So, if you’re familiar with DC’s recent history, they had the “New 52” runs, and then there was Flashpoint which I believe allowed them to reset somethings after that, to try the “Rebirth” runs. Well, there were some consequences to all of these resets and reboots, and one major one, which apparently directly stems from Flashpoint, is that the Wally West (the third Flash) from pre-“New 52” no longer exists as he did. He is still around, but he has no history, much of his memory is cloudy due to being lost in the ever-changing timeline, and almost no one remembers him.
Ok so there’s actually another super important story that you need to read called DC UNIVERSE: REBIRTH, also written by Geoff John’s. When Barry created Flashpoint and created The New 52 as we know it, “classic” Wally West had seemingly been erased from history. This story partially shows how he escaped from The Speed Force and why there are 2 very different Wally West’s in The New 52 continuity. It also, tells us that Barry creating Flashpoint was not the only person responsible for this altered universe… Just read the story, it’s a huge reveal.
*Some minor spoilers from this point out*
As Mike goes into here, there are now 2 Wally West’s in this reality. The adult, white, pre-The New 52, FLASH Wally West who escaped The Speed Force in DC UNIVERSE: REBIRTH and teenage, African-American, KID FLASH Wally West. Now Wally is a white red haired guy, still operating under the title of Flash (although Iris West-Allen, Barry’s wife and Wally’s aunt who doesn’t know who he is, refers to him as the new Flash because Barry is still the Flash as well.) Wallace on the other hand, is a younger, black teenager (not sure how old he’s supposed to be, but he’s shorter which I’m pretty sure equals younger) Paul chiming in here, he’s roughly in his mid-teens and is Kid-Flash, but is also Iris’s nephew.
So, they’re the same person but different people. It’s a little confusing, but I like it, because I’m a big fan of time-travel and the idea that if anything were done differently in a time-line individuals could be genetically different people from one to another.
At this point in the article, bless his heart, Mike sort of misinterpreted the chain of events. Basically, Time Agents from the 25th Century (kind of like Minority Report) all dressed like good versions of classic Flash villains, The Rogues, show up at try to arrest Iris for supposedly killing Eodard Thawne (Classic Flash villain The Reverse Flash) at some point… in the future… I guess? Even I’m a little confused on this on, guys. These Time Agents could be full of shit, but adult Wally freaks out at the idea of these assholes taking Iris, where Barry wants to let cooler heads prevail and calmly go with The Time Agents to figure out what’s going on. Some fighting and time travel ensues… One of The Time Agents has a really cool and surprising power source I won’t spoil here.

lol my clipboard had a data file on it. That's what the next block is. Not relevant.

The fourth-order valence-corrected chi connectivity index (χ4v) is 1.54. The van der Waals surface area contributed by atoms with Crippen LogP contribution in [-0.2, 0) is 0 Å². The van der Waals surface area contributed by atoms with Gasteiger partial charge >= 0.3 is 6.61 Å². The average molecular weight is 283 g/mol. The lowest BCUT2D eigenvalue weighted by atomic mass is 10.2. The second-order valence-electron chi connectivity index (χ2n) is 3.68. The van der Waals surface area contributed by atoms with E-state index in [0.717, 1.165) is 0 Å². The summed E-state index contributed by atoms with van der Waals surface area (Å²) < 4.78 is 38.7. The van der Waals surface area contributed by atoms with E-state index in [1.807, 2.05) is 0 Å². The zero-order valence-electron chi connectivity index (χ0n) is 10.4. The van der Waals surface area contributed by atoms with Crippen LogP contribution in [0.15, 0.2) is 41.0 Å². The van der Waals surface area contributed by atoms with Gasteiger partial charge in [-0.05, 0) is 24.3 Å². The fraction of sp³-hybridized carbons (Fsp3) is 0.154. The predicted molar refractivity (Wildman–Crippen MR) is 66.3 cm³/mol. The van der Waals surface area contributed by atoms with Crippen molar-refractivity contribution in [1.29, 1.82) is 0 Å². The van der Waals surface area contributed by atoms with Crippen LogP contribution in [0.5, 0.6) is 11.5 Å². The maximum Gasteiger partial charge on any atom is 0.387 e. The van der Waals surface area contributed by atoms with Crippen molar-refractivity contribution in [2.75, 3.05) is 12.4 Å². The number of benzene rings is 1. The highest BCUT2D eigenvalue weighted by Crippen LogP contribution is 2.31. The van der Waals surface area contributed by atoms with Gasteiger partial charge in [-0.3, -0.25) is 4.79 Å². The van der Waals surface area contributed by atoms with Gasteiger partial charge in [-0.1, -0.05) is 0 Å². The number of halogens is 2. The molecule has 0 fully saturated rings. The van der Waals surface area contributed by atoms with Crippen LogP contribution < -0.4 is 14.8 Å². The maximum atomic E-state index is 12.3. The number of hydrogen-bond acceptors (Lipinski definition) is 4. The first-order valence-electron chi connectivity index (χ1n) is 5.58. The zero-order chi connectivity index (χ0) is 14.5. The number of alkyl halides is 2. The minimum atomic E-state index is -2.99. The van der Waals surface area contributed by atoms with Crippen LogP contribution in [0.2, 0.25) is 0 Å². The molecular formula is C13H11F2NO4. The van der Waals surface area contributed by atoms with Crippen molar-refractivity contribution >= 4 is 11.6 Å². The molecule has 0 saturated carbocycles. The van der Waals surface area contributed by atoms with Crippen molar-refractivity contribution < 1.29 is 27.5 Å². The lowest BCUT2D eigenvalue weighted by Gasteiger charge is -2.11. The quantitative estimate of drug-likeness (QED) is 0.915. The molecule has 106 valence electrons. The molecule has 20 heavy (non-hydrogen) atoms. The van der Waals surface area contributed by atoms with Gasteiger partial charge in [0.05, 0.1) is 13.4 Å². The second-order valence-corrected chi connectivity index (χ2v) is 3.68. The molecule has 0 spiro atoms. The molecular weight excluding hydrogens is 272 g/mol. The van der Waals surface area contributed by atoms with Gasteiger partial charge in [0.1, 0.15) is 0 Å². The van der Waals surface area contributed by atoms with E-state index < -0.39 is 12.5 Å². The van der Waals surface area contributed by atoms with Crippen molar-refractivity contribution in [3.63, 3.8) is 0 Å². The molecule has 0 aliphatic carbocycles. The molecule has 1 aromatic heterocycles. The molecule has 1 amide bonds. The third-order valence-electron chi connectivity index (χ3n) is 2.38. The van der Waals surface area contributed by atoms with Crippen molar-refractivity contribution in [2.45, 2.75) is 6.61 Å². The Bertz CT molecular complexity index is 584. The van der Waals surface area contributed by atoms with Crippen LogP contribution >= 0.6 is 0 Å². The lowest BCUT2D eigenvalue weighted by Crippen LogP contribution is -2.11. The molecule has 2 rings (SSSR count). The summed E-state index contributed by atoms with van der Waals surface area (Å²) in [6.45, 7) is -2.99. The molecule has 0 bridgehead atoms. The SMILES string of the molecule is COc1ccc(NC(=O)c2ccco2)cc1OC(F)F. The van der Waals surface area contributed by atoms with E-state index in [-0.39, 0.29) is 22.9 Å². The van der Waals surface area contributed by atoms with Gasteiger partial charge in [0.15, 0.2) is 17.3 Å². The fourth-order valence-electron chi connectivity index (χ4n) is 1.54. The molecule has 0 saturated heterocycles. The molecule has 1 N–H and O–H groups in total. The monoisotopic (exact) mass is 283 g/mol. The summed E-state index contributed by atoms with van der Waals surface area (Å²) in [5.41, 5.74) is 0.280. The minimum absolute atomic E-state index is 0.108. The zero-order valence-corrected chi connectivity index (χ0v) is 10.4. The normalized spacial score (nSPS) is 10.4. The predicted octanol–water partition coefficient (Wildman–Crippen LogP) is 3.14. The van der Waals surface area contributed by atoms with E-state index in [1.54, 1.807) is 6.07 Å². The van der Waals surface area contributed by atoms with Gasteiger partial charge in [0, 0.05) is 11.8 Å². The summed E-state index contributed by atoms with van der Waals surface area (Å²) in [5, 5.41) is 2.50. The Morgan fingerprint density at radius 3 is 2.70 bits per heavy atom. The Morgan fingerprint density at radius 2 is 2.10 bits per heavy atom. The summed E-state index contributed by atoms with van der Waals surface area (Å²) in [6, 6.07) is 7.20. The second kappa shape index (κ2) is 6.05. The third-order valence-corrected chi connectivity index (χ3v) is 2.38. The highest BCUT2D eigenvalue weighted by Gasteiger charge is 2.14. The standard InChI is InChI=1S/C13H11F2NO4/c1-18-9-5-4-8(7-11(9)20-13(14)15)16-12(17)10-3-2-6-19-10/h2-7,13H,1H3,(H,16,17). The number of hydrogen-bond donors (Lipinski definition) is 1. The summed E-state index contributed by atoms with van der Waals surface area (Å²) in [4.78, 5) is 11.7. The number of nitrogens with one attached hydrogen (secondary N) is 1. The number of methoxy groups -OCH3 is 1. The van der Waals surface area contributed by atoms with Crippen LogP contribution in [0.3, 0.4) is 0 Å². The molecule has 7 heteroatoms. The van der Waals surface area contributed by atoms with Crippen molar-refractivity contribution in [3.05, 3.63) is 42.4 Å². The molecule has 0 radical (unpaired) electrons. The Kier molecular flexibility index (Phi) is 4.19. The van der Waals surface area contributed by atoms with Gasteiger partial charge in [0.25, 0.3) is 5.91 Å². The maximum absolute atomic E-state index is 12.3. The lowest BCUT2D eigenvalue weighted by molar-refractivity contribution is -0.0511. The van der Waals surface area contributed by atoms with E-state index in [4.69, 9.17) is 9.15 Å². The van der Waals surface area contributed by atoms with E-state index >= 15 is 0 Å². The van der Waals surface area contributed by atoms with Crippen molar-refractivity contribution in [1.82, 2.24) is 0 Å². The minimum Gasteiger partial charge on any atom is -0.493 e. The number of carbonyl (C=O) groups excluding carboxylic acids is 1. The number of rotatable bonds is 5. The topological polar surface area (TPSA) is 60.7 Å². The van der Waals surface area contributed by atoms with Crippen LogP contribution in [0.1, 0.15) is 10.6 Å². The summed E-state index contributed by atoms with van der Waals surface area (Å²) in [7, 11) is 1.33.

As the first issue comes to a close, we see that Wally has been transported to a future in which he did exist, while Barry, Iris, and Wallace were transported to the alternate future, and Hunter Zolomon aka Zoom tells Wally he’s going to help him change the past and save his children who were erased in Flashpoint.
This issue is kind of framed by Hunter Zolomon and his POV. To the best of my knowledge, the first time we’ve seen this version of Zoom and Wally’s kids since before Flashpoint, because they’re all pre- The New 52 characters.
I’m really excited, because as I said before I really enjoy time-travel and time line stories, I also really enjoy stories in which protagonists conflict with each other, sometimes I find it more interesting than when there is a clear protagonist. I’m not sure to what level Zoom will participate, my only familiarity with him is from season 2 of the Flash on CW, but I’m really looking forward to what’s coming up.
The Hunter Zolomon/Zoom of this comic is VASTLY different from the Zoom from The Flash CW series. I like Mike’s enthusiasm, but I think this isn’t a great comic for new readers. It’s really more for people who’ve been following The Flash and DC Comics in general for the past decade or so. I recommend new readers check out, as an alternative, the mini-series The Man of Steel by Brian Michael Bendis currently in it’s 3rd issue. You can get at your local comic book store or on your tablet on the ComiXology app. It’s very new reader friendly and all you really need to know is who Superman is and the bare minimum about his world. I hope you guys enjoyed our different takes on Flash War part 1. Thanks for reading, everyone!